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J Neurosci. 1997 Oct 1;17(19):7415-24.

Activation of CPP32-like caspases contributes to neuronal apoptosis and neurological dysfunction after traumatic brain injury.

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Georgetown Institute for Cognitive and Computational Sciences and Department of Neurology, Georgetown University Medical Center, Washington, DC 20007, USA.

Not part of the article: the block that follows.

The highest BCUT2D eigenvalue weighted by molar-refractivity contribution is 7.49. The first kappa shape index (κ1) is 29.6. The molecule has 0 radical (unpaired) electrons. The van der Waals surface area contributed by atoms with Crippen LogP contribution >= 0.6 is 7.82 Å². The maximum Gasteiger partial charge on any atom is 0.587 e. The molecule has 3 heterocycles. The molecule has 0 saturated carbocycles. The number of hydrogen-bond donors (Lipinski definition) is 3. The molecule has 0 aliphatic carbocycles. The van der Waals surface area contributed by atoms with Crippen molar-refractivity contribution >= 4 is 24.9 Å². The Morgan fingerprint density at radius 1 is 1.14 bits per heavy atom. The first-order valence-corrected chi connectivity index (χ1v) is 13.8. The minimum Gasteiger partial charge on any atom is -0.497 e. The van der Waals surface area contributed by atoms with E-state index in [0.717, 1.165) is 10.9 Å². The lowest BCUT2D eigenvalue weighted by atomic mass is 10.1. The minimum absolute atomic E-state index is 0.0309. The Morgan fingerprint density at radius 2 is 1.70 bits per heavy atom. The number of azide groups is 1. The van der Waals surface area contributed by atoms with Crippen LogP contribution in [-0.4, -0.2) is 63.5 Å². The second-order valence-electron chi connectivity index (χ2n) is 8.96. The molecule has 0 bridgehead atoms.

We examined the temporal profile of apoptosis after fluid percussion-induced traumatic brain injury (TBI) in rats and investigated the potential pathophysiological role of caspase-3-like proteases in this process. DNA fragmentation was observed in samples from injured cortex and hippocampus, but not from contralateral tissue, beginning 4 hr after TBI and continuing for at least 3 d. Double labeling of brain with terminal deoxynucleotidyl transferase-mediated dUTP-biotin nick end labeling (TUNEL) and an antibody directed to neuronal nuclear protein identified apoptotic neurons with high frequency in both traumatized rat cortex and hippocampus. Cytosolic extracts from injured cortex and hippocampus, but not from contralateral or control tissue, induced internucleosomal DNA fragmentation in isolated nuclei with temporal profiles consistent with those of DNA fragmentation observed in vivo. Caspase-3 mRNA levels, estimated by semiquantitative RT-PCR, were elevated fivefold in ipsilateral cortex and twofold in hippocampus by 24 hr after TBI. Caspase-1 mRNA content also was increased after trauma, but to a lesser extent in cortex. Increased caspase-3-like, but not caspase-1-like, enzymatic activity was found in cytosolic extracts from injured cortex. Intracerebroventricular administration of z-DEVD-fmk-a specific tetrapeptide inhibitor of caspase-3-before and after injury markedly reduced post-traumatic apoptosis, as demonstrated by DNA electrophoresis and TUNEL staining, and significantly improved neurological recovery. Together, these results implicate caspase-3-like proteases in neuronal apoptosis induced by TBI and suggest that the blockade of such caspases can reduce post-traumatic apoptosis and associated neurological dysfunction.

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